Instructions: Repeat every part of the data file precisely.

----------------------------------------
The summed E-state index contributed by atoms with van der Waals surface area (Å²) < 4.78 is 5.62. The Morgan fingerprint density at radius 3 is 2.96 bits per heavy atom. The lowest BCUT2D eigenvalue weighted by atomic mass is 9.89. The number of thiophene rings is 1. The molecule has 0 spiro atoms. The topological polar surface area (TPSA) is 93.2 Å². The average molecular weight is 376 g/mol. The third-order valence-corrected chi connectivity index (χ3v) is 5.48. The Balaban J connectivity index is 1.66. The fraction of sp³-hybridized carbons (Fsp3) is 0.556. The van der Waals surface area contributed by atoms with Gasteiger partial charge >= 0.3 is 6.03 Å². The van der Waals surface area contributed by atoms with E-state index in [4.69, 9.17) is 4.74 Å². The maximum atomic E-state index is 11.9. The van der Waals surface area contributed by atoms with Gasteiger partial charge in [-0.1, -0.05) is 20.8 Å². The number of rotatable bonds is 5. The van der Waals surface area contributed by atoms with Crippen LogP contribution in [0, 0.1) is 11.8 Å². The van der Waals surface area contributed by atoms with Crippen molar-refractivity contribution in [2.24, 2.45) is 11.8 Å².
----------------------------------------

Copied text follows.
The summed E-state index contributed by atoms with van der Waals surface area (Å²) < 4.78 is 5.62. The Morgan fingerprint density at radius 3 is 2.96 bits per heavy atom. The lowest BCUT2D eigenvalue weighted by atomic mass is 9.89. The number of thiophene rings is 1. The molecule has 0 spiro atoms. The topological polar surface area (TPSA) is 93.2 Å². The average molecular weight is 376 g/mol. The third-order valence-corrected chi connectivity index (χ3v) is 5.48. The Balaban J connectivity index is 1.66. The fraction of sp³-hybridized carbons (Fsp3) is 0.556. The van der Waals surface area contributed by atoms with Gasteiger partial charge >= 0.3 is 6.03 Å². The van der Waals surface area contributed by atoms with E-state index in [4.69, 9.17) is 4.74 Å². The maximum atomic E-state index is 11.9. The van der Waals surface area contributed by atoms with Gasteiger partial charge in [-0.1, -0.05) is 20.8 Å². The number of rotatable bonds is 5. The van der Waals surface area contributed by atoms with Crippen LogP contribution in [0, 0.1) is 11.8 Å². The van der Waals surface area contributed by atoms with Crippen molar-refractivity contribution in [2.24, 2.45) is 11.8 Å².